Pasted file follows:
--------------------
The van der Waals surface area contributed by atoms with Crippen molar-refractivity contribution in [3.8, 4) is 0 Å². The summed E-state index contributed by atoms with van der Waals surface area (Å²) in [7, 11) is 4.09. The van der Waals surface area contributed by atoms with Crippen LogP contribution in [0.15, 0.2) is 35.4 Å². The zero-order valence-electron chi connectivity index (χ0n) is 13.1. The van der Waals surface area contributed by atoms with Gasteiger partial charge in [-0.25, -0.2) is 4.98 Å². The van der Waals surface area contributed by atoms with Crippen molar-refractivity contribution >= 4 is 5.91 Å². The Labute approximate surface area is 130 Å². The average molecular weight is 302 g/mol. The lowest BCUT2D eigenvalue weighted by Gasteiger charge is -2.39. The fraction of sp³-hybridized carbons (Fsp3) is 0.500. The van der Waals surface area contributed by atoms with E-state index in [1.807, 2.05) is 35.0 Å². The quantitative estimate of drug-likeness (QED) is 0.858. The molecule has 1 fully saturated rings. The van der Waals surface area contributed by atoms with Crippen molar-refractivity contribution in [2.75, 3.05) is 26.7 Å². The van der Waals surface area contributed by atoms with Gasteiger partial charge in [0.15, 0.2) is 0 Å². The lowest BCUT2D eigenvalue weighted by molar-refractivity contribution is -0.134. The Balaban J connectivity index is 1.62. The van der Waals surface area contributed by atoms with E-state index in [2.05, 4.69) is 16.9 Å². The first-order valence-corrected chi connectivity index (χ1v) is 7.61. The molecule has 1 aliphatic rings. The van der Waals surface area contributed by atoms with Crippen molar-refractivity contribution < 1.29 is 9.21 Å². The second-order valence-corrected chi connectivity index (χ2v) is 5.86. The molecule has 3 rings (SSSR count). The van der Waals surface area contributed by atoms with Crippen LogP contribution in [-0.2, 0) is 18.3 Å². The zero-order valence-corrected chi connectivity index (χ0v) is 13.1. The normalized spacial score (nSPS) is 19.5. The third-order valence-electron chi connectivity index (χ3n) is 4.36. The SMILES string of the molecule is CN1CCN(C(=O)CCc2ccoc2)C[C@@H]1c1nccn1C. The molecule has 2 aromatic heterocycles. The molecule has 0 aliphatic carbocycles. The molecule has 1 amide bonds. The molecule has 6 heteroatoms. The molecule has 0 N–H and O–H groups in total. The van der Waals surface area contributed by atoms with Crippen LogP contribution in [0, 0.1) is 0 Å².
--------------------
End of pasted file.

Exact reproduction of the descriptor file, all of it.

The van der Waals surface area contributed by atoms with Crippen molar-refractivity contribution in [3.8, 4) is 0 Å². The summed E-state index contributed by atoms with van der Waals surface area (Å²) in [7, 11) is 4.09. The van der Waals surface area contributed by atoms with Crippen LogP contribution in [0.15, 0.2) is 35.4 Å². The zero-order valence-electron chi connectivity index (χ0n) is 13.1. The van der Waals surface area contributed by atoms with Gasteiger partial charge in [-0.25, -0.2) is 4.98 Å². The van der Waals surface area contributed by atoms with Crippen molar-refractivity contribution >= 4 is 5.91 Å². The Labute approximate surface area is 130 Å². The average molecular weight is 302 g/mol. The lowest BCUT2D eigenvalue weighted by Gasteiger charge is -2.39. The fraction of sp³-hybridized carbons (Fsp3) is 0.500. The van der Waals surface area contributed by atoms with E-state index in [1.807, 2.05) is 35.0 Å². The quantitative estimate of drug-likeness (QED) is 0.858. The molecule has 1 fully saturated rings. The van der Waals surface area contributed by atoms with Crippen molar-refractivity contribution in [2.75, 3.05) is 26.7 Å². The van der Waals surface area contributed by atoms with Gasteiger partial charge in [0.15, 0.2) is 0 Å². The lowest BCUT2D eigenvalue weighted by molar-refractivity contribution is -0.134. The Balaban J connectivity index is 1.62. The van der Waals surface area contributed by atoms with E-state index in [2.05, 4.69) is 16.9 Å². The first-order valence-corrected chi connectivity index (χ1v) is 7.61. The molecule has 1 aliphatic rings. The van der Waals surface area contributed by atoms with Crippen molar-refractivity contribution < 1.29 is 9.21 Å². The second-order valence-corrected chi connectivity index (χ2v) is 5.86. The molecule has 3 rings (SSSR count). The van der Waals surface area contributed by atoms with Crippen LogP contribution in [-0.2, 0) is 18.3 Å². The zero-order valence-corrected chi connectivity index (χ0v) is 13.1. The normalized spacial score (nSPS) is 19.5. The third-order valence-electron chi connectivity index (χ3n) is 4.36. The SMILES string of the molecule is CN1CCN(C(=O)CCc2ccoc2)C[C@@H]1c1nccn1C. The molecule has 2 aromatic heterocycles. The molecule has 0 aliphatic carbocycles. The molecule has 1 amide bonds. The molecule has 6 heteroatoms. The molecule has 0 N–H and O–H groups in total. The van der Waals surface area contributed by atoms with Crippen LogP contribution in [0, 0.1) is 0 Å².